A stronger focus on distribution

Anna Francis, Content Manager at Search Laboratory

I think there has been a real focus on content distribution throughout 2015. 

Brands are realising that creating great content is only the first step in a long digital marketing process and that in order to garner success, content needs to be strategically pushed out to the right people in the right places.

Increasing link between content and social

Anna Francis, Content Manager at Search Laboratory

During 2015, content became inextricably linked to social media.

Brands realised that social media provides an ideal platform for content amplification and that different forms of content can be created solely to be used on various social channels. 

This focus leads to more paid social media advertising, in order to boost the reach each piece of content had so it was seen by more people, as part of an overall content distribution plan.

Nick Fettiplace, SEO Director at Jellyfish

For me, one of the most exciting changes within the realms of content in 2015 has been the way in which we see it getting served.

First up, the number of tweets being displayed within the mobile SERPs soared in the early half of the year following a new deal between Twitter and Google in February.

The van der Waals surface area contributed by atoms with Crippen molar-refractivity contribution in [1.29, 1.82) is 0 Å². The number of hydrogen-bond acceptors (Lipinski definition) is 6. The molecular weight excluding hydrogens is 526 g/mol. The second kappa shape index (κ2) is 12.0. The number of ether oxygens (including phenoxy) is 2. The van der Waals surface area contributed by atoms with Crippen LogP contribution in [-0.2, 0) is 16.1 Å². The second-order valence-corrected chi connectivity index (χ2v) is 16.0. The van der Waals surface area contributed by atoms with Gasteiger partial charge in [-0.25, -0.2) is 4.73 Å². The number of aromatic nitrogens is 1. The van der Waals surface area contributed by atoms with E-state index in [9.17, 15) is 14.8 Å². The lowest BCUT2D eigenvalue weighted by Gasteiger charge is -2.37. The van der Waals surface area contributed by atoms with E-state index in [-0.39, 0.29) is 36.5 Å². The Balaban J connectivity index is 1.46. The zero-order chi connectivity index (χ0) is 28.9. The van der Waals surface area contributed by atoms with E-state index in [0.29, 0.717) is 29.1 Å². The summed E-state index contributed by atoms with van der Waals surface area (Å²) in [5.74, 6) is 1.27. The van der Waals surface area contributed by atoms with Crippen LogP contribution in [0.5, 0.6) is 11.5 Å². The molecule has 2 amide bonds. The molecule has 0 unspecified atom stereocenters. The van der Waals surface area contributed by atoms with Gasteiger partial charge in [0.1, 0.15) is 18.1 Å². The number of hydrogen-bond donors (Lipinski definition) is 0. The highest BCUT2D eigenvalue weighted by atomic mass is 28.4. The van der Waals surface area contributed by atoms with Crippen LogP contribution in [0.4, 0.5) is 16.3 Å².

Not only did this mean more content from Twitter appearing on Google, but it also signified the growing allegiance between SEO and social within integrated digital marketing campaigns. 

Then came the evolution of real-time tweets showing up in Google, just a few months later in May 2015.

Content becoming more mobile-friendly

Anna Francis, Content Manager at Search Laboratory

When Google introduced its mobile algorithm in April, there was a huge boost to make all content mobile-responsive and to focus on the usability of content on smaller screen sizes in order to enhance user experience.

In 2015 we saw content marketers focus on responsive campaigns that worked on mobile just as successfully as on desktop, in order to generate the same amount of traffic, engagements and leads. 

Use of schema increasing and improving

Nick Fettiplace, SEO Director at Jellyfish

Emerging knowledge and use of schema have gone a long way in getting richer content types more easily understood by search engines. 

As such, we’re seeing a much greater diversity of content within search campaigns and it feels as though the industry as a whole is gradually getting to grips with utilising all that is available to it. 

This has made search engine result pages a much more intuitive and engaging place for users and my gut feeling would be that schema will fast become a commonly upheld web-standard among developers as we begin to see more and more benefits from it within our marketing campaigns.

Jack Simpson

Published 9 December, 2015 by Jack Simpson

Jack Simpson is a Writer at Econsultancy. You can follow him on Twitter or connect via LinkedIn.